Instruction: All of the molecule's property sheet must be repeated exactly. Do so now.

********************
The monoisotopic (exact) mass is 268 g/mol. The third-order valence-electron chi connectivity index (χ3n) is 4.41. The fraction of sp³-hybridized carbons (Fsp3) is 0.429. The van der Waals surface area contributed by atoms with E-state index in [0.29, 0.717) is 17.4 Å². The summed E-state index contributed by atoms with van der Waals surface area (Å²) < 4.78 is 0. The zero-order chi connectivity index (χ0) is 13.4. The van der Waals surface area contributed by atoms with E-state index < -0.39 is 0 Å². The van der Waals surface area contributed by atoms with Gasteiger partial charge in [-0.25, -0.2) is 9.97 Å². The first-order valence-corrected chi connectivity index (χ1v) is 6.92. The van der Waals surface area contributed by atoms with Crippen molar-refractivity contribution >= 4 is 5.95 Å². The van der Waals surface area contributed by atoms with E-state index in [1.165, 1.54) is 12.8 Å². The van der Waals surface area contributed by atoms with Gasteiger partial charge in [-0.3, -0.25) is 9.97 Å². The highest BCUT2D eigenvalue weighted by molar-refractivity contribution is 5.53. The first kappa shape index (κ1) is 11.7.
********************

The monoisotopic (exact) mass is 268 g/mol. The third-order valence-electron chi connectivity index (χ3n) is 4.41. The fraction of sp³-hybridized carbons (Fsp3) is 0.429. The van der Waals surface area contributed by atoms with E-state index in [0.29, 0.717) is 17.4 Å². The summed E-state index contributed by atoms with van der Waals surface area (Å²) < 4.78 is 0. The zero-order chi connectivity index (χ0) is 13.4. The van der Waals surface area contributed by atoms with E-state index < -0.39 is 0 Å². The van der Waals surface area contributed by atoms with Gasteiger partial charge in [-0.25, -0.2) is 9.97 Å². The first-order valence-corrected chi connectivity index (χ1v) is 6.92. The van der Waals surface area contributed by atoms with Crippen molar-refractivity contribution >= 4 is 5.95 Å². The van der Waals surface area contributed by atoms with E-state index in [1.165, 1.54) is 12.8 Å². The van der Waals surface area contributed by atoms with Gasteiger partial charge in [-0.3, -0.25) is 9.97 Å². The highest BCUT2D eigenvalue weighted by molar-refractivity contribution is 5.53. The first kappa shape index (κ1) is 11.7.